@supertruper1988 ....I agree in practically every aspect with Ron, and I also think it would be nice to have a completely consistent scale system.....

....scale system depending on the absolute size of an object within the layout which means that larger objects have a smaller scale. Also train modelers do that e. g. by combining 1/43 scale cars with 1/48 scale trains...

Yeah, that would be quite something - allthough i believe with a bunch of people all agreeing to a certain scale that shouldnt be a problem.
Didnt hear about that with the train modelers since i knew they had lots of different scales to buy from, but perhaps the cars wont be too "unseen" then...

About the sizing depending on "what is larger to what is smaller" - i think thats like the best idea if you really want figs fitting at least in some of the vehicles. I think that works out great in the links provided!!
 

5 hours ago, Paperinik77pk said:

Speaking about  real trains circulating on 1435mm gauge, I've always calculated the Lego scale (in millimeters) starting from the gauge of Lego track.

Actually a good point to start from there - since its the only constant factor in this case. However, what tells you the gauge is great in scale when compared to the minifig height? Perhaps assuming that a minifig is 175 cm high irl (average height), a minifig scale might need a different gauge alltogether - Some very serious math you did there aswell. I personally strongly believe that TLG intended the whole minifig world to be around 1/42 - 1/45 in scale when inventing the minifig. Especially if you look at their early era 4 wide cars fitting no figs inside at all and especially the still used bicycle mould from 1985.

If you measure their diameter compared to an average real life bicycle, you will eventually end up in that scale range. Same goes for the old motorbike mould or 2x2 stud wheels (tiny turbo diameter) in total. Compared to real life, thats about the size of a tire when you look at it height wise.
As for the gauge, the european 1435mm is the closest it gets (according to 1/43 .,  4 studs = 1333mm, so the lego gauge is actually too narrow). But not by far, so it definately works....

5 hours ago, Kalahari134 said:

The trouble with trying to do things to scale is that minifigures have really odd proportions. 

Yes and no really, just cause the minifigs proportions are odd, doenst mean you cant scale or will always encounter "trouble". You need to choose either going with the minfig width or the minifig height. If you do both, only then it will get messed up. I am very fond of going by minifig height only. Keeps everything small and realistically looking in proportion to human height (which does matter more than width imo since our perspective of surrounding is rather height biased). But indeed, fitting the figs is a real bummer!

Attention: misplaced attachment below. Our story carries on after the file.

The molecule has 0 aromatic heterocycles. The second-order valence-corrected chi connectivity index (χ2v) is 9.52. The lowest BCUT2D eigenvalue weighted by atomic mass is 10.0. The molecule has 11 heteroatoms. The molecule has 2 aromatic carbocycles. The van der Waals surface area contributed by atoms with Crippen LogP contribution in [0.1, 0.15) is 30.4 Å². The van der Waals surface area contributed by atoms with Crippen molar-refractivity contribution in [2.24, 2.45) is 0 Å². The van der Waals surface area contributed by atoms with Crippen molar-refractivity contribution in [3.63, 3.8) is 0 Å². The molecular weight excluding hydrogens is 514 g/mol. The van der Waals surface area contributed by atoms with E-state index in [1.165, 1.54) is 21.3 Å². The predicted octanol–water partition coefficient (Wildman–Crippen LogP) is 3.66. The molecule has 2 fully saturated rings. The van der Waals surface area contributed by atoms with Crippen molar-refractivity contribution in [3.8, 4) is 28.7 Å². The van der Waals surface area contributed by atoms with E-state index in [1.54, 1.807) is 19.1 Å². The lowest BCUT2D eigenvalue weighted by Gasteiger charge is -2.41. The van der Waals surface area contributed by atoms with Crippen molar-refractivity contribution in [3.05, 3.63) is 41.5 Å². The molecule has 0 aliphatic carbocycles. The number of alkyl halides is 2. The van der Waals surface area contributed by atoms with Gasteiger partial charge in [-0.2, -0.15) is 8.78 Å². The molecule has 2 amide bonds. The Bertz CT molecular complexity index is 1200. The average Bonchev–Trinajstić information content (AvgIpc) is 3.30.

1 hour ago, Aaron said:

[....]At this scale, a bald minifigure is approximately 5' tall, while a minifigure with hair is slightly taller, at roughly the same height as the average adult human. When placed next to or inside of trains built to 1:38.1, one will find that it is a highly proportionate visual representation of the human scale.

Definately the correct math and very good example - but perhaps the fig relevance does get kinda lost here. I mean, how many 5 feet tall people do we see - (not meant in a discriminating way!) - its possible, but not very realistic. In that case one might also consider building figs with bricks to accomondate the scale to the correct human heigt.  1/38 is still in a good looking minifig fashion, but technically speaking - when going with 10 wide trains, the figs do look a lil tiny....especially given their width which then additionally creates the illusion of even smaller height. Must not bother ones layout really since its mainly about the trains, but the issue certainly is there ;)
Nice demonstration of scaling btw! cheers!

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41 minutes ago, Ron Dayes said:

Definately the correct math and very good example - but perhaps the fig relevance does get kinda lost here. I mean, how many 5 feet tall people do we see - (not meant in a discriminating way!) - its possible, but not very realistic. In that case one might also consider building figs with bricks to accomondate the scale to the correct human heigt.  1/38 is still in a good looking minifig fashion, but technically speaking - when going with 10 wide trains, the figs do look a lil tiny....especially given their width which then additionally creates the illusion of even smaller height. Must not bother ones layout really since its mainly about the trains, but the issue certainly is there ;)
Nice demonstration of scaling btw! cheers!

The average global height of humans is between 5'2" and 5'6". With hairpieces, minifigures fall into that height range at 1:38. While they are proportionately a bit wider than most real people, building at smaller scales such as 1:48 only increases the width impact. I've been building all of my trains in 10-wide for the better part of the past decade and can definitely assure you from experience that minifigures are in no way undersized or out of scale in comparison, and I've spent enough time in railroad museums and excursion trains to have a photographic memory that can automatically detect when something is out of scale.